a reply to: Profusion
Hey pro,,, A while back I invented a little mantra for myself that goes "Just because it's all an illusion does not mean it is not real." There, for
what it is worth.
there's no way to know for sure if anything outside of one's personal experience is real.
I posted this in another thread a few days ago and thought you might like to read it. It concerns my own wrestling with the existential question you
raise above. So with the mods permission I will post it here. Mind you this is for amusement purposes and in no way should be taken as how one should
face their own existential crisis's.
Classic I-thou existential dilemma. So let me tell you a short story of my ventures into these depths.
I was 17 when I was first asking these questions. One night, my younger brother by two years were having a talk in our bedroom and it curved into some
of these questions, these deep questions that at time plague us all. Well I ventured into this one with him and even though he was only 15 he knew
exactly what I was taking about. Anyway, it went on for about two hours, this conversation. It was amazing to me that he had also given consideration
to these questions of existence. As the two hours drew to a close and it was time to go to sleep, I was in awe of my brother and found that I had had
my first real adult, grown up philosophical conversation and it had been with my best friend, my brother.
So at that point I had to go take a pee and told him I would be right back. As I left the bedroom and got into the hall I all of a sudden was filled
with existential fear. Where a moment before I had awoken to the realization that I was not alone in my thoughts, that indeed my brother had also had
the some thoughts, I now as I walked down the hall was faced with the reality of my own fears. That my brother, my only link with this deeper self of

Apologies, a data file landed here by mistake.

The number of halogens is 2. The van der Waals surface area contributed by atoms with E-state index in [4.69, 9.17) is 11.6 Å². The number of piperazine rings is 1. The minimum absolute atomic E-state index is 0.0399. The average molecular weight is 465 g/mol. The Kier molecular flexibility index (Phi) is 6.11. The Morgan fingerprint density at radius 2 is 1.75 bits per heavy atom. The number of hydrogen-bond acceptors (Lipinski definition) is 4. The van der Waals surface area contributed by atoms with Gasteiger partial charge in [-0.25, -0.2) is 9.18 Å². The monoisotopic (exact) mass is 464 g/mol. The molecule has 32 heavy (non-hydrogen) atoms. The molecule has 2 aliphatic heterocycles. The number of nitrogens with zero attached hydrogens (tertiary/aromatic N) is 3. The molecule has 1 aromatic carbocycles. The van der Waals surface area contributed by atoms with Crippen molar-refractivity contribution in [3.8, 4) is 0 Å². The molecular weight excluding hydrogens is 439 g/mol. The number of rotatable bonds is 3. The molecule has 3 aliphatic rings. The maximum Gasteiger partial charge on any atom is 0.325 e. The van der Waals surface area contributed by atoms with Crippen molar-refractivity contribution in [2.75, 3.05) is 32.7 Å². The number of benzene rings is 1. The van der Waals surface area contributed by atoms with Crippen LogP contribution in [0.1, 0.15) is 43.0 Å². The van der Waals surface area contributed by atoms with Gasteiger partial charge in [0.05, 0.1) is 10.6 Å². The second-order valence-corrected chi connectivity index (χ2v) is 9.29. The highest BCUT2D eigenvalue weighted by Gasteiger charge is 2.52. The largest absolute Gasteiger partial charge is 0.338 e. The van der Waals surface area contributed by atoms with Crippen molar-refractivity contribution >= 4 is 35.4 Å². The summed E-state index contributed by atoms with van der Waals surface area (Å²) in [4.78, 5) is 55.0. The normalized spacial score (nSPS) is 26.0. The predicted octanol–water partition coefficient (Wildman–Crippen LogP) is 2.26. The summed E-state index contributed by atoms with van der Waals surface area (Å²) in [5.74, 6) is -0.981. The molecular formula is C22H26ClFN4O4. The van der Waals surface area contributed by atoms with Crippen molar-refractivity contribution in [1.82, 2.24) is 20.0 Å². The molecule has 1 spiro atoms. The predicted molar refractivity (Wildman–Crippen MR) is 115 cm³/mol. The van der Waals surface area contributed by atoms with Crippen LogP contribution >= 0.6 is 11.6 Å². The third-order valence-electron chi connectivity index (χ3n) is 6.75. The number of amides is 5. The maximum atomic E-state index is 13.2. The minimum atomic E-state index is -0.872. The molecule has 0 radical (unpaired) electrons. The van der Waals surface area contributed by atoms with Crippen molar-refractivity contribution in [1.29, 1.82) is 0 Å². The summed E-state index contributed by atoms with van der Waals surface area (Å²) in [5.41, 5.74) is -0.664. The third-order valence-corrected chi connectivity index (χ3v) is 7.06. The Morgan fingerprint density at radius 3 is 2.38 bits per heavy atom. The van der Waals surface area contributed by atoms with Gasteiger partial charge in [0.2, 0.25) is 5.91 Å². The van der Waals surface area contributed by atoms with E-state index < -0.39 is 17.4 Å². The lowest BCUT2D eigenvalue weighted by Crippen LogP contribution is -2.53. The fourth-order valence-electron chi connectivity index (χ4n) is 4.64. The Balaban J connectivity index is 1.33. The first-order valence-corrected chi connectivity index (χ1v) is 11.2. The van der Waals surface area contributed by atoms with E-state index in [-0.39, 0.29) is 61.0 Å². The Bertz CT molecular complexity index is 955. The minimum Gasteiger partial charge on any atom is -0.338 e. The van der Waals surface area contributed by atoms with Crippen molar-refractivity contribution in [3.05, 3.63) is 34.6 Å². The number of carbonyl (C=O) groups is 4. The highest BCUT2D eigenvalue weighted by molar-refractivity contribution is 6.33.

independent thinking, might, if these suppositions were true reality, that he might be nothing more than a figment of my own imagination were ground
shaking. That as I walked out the door and left the vicinity of that conversation, that he would just blink out of existence until I returned to cause
him to blink back was shattering. SHATTERING.
So I quivered as I peed and trepetitiously, filled with fear that maybe, if he was really only a figment of my own imagination, might not be there
when I returned, I walked back to the bedroom. That maybe somehow just realizing that he might be a figment, could be enough to pop the illusion and I
would be without a brother because he was nothing but my own illusions after all.
So as I came back into the room I was an existential wreak, at 18. Was he gone? No. Was he sitting on his bed like he had been when I left. No. He,
knowing exactly how I would be thinking as I left the room, was standing on top of our dresser, posed in a position resembling the famous sculpture
'winged victory', and completely naked. COMPLETELY NAKED.
In that second of seeing him like that, I knew beyond a shadow of a doubt, that I, even in my most creative dreams, could not have made that up. Could
not have anticipated that completely 'left field' concoction. My mind settled, my fears dispelled and I never again thought that it might all be just
a figment of my own divine illusion.
And that was all 50 years ago.